Left side-Right side Dialogue

One of the most useful tools I have encountered for getting perspective on the different sides of me is Voice Dialogue or “parts work.”  It inspired me to imagine this conversation between my right and left sides (see December 1 post).


R: So why are you always so uptight?

L: Well, maybe it’s because you are always so weak and unsupportive; I have to do all the work of holding things together

R: What exactly do you have to hold together?

L: Well, there are lots of things in Bettye’s life to be controlled and managed.  I keep her on the alert for any weakness she might show and keep her working hard to be all that she can be.  And, I may say without bragging, I have been doing this for over fifty years now!  When she was a little girl she took care of herself when her mother couldn't cope. She was nothing if not independent. And just what have you done all these years??  You are the lazy side, the underachiever!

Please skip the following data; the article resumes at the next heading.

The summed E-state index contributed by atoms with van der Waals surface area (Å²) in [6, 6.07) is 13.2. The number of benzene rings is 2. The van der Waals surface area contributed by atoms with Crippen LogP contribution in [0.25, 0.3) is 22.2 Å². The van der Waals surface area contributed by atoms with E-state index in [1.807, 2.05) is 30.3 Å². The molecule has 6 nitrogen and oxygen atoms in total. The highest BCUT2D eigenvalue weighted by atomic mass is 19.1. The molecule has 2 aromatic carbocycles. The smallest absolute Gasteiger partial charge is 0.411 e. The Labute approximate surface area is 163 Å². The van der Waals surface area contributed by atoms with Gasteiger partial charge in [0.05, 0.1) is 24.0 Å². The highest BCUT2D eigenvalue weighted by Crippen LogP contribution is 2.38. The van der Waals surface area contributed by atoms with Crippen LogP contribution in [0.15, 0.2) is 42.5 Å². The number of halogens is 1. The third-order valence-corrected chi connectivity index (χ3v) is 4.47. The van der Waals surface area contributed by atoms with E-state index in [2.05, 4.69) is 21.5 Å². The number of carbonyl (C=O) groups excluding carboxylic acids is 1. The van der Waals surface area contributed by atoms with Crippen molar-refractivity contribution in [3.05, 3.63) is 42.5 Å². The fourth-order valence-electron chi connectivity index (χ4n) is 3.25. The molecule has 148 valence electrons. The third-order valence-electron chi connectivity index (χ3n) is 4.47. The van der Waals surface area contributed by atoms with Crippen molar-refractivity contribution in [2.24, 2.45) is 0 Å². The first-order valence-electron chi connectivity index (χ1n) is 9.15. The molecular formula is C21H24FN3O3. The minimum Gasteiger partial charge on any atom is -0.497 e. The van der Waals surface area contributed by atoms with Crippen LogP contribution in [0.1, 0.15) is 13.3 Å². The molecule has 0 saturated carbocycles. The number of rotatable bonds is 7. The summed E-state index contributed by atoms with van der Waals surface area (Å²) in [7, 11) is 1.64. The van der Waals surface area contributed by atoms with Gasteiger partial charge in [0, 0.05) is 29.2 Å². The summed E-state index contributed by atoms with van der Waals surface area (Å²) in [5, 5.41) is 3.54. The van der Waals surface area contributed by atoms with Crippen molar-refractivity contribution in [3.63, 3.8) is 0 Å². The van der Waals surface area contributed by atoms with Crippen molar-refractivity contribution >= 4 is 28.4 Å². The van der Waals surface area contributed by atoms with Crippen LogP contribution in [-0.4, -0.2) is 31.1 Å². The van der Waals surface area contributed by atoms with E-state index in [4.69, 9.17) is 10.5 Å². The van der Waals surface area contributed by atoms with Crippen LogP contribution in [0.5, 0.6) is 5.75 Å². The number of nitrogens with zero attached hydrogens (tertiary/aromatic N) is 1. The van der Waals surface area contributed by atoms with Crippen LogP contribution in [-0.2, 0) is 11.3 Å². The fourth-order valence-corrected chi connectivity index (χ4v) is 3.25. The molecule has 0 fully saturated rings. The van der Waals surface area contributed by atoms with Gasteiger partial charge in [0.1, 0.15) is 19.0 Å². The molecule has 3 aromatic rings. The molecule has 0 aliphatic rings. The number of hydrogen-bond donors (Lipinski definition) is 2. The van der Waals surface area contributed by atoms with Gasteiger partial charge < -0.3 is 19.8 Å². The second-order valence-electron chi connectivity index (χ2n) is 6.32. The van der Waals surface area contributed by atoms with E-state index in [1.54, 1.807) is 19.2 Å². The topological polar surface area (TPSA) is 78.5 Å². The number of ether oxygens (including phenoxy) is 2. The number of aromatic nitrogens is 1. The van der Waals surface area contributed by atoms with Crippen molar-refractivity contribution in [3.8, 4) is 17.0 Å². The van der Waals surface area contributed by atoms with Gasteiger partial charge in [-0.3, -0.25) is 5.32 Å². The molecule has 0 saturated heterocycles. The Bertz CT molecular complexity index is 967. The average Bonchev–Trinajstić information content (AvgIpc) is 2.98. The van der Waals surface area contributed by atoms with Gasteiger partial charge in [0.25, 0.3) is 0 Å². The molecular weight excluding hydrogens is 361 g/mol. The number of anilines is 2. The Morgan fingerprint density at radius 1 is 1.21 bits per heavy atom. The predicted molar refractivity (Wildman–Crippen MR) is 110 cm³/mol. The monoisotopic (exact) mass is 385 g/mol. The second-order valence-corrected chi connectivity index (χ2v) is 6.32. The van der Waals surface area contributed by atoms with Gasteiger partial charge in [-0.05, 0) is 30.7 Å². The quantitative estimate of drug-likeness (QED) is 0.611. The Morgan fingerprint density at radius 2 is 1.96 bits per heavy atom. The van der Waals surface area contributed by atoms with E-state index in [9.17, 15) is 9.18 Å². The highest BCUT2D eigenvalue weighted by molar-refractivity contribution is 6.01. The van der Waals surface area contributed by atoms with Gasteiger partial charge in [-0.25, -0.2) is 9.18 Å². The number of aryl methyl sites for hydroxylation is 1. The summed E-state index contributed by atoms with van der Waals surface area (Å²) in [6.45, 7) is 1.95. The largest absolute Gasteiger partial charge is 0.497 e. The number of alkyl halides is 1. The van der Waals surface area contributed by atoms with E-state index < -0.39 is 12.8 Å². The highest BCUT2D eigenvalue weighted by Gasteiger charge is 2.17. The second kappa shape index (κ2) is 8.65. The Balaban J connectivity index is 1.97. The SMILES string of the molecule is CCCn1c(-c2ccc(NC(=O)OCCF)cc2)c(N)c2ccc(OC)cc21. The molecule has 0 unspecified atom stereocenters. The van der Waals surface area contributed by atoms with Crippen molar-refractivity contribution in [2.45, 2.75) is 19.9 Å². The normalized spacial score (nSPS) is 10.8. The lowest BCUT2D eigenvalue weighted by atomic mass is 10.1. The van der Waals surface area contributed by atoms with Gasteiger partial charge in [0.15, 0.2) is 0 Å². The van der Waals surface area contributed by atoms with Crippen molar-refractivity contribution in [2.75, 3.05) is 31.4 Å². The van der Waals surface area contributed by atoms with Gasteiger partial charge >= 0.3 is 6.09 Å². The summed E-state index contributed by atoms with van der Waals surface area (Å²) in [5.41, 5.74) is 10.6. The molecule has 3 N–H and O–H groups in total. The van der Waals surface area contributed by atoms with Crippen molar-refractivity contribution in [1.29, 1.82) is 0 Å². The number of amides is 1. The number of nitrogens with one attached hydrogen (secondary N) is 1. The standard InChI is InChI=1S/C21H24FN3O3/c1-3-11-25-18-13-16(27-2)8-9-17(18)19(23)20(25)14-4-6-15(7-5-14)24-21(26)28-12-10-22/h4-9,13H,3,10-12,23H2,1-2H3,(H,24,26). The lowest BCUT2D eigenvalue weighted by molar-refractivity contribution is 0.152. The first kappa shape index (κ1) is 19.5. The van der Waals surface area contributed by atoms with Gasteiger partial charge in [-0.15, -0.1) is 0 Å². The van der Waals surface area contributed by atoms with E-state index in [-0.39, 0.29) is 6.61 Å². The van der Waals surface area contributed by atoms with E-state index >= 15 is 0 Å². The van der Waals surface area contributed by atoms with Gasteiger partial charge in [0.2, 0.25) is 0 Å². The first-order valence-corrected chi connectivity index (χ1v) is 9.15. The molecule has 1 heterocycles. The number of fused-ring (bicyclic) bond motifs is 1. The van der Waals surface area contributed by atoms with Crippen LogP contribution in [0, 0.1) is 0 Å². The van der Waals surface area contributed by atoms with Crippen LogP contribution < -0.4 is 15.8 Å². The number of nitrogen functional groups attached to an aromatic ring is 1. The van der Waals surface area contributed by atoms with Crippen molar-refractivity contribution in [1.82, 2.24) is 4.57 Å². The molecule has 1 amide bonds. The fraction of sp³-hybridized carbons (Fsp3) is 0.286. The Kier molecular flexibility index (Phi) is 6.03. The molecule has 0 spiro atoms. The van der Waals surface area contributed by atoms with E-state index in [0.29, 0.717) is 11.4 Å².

R: Hey, all those years she had to work so hard to take care of herself, I provided relief.  I helped her relax, take it easy, acknowledge how hard it was just to function with so little mothering.  I encouraged her to escape into reading and daydreaming to keep her spirit alive.  You would just be work, work, work all day!  Why couldn’t you just relax?

L: Because, what would happen if she relaxed?  It’s scary to think about it!  All the hurt and anger could just flow out and make other people feel bad. She would be critical of her mother, she would be -- worst of all possible things -- selfish!

R: That does sound scary, all right; I wouldn’t like it either.  I guess that was also what kept me in the more passive mode, distracting Bettye and always taking the easier path, not wanting to risk making a big effort and failing.